“Nadja à Paris” is a short 13-minute film by a French New Wave director, Eric Rohmer, following a young overseas student as she wanders around Paris. Nadja talks us through her daily life on the Left Bank in the first half but later swaps the gentrified Saint-Germain des Près with it’s café intellectuals for Belleville, with it’s working class values, peeling signs and its wild Buttes-Chaumont.
I watched part 2 first, so I’ve posted the order backwards, either way, both short clips are a must-see for Paris dreamers! [English subtitles]
What comforts me most as an ex-pat in Paris watching this short film is how little has changed. Perhaps the Parc de Buttes-Chaumont is a little less empty as Nadja finds it and the outdoor markets are no longer just frequented by the elderly, but Paris is still very much as it is in this black & white short film, right down to the Moroccan patisseries in Belleville, the open-air book displays on the Seine and the Parisians taking their midday glasses of red wine alone at the bar.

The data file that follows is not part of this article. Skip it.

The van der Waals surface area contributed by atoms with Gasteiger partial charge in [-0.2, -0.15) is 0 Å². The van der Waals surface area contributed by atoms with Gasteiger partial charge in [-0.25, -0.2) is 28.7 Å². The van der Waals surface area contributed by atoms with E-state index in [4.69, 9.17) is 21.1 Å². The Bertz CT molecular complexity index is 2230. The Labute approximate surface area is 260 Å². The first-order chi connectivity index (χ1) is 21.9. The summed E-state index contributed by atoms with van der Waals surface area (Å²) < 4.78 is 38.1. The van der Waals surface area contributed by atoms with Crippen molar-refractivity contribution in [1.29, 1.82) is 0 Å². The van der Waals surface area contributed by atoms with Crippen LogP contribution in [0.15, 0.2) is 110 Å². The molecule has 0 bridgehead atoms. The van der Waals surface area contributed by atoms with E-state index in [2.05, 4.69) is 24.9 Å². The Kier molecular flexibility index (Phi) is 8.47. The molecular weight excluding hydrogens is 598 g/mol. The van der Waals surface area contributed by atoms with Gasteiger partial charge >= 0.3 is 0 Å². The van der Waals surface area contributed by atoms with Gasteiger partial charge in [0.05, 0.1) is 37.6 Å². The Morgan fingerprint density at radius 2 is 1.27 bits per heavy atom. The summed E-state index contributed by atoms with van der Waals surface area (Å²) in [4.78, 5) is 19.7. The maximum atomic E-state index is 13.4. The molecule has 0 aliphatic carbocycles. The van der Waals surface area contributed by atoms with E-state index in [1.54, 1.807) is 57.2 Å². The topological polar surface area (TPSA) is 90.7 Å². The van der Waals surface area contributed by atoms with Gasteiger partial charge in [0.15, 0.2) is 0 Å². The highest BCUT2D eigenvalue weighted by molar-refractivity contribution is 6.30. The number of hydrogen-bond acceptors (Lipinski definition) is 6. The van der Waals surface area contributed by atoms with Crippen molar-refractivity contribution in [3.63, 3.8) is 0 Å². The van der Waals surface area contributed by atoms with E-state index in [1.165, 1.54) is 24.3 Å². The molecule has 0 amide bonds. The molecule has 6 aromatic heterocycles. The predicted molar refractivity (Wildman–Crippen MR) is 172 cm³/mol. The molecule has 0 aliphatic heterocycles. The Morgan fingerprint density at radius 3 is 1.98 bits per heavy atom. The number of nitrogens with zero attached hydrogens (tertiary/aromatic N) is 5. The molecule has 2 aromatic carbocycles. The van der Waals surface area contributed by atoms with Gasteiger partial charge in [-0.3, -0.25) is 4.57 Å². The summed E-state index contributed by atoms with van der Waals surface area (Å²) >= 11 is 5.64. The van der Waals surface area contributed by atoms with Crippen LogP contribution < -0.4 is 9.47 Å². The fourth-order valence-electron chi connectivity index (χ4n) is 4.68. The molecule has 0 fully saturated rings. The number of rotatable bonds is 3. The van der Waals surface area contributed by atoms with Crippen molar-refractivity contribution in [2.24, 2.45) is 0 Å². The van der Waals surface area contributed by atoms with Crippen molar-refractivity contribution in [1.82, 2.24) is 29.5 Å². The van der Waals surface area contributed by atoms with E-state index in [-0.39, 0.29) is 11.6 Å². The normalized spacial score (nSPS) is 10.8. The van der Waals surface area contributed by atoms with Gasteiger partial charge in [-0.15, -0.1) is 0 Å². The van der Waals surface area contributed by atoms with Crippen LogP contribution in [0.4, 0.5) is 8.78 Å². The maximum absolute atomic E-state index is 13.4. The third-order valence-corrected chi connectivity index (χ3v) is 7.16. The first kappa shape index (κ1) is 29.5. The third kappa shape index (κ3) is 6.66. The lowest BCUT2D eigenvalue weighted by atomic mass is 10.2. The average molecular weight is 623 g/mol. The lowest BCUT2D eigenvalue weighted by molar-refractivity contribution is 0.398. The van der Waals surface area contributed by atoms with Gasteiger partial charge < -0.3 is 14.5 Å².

“… I hope I never lose touch with Paris. My stay here will leave its mark on me. That’s not surprising, because this just might be the most important period in one’s life, when one shakes off past influences and one’s true personality is truly formed” – Nadja in Paris
This ending quote couldn’t be more appropriate and relevant to my fellow expat in Paris and I at this particular time, as we have both reached our two year anniversary of living (and loving) Paris.
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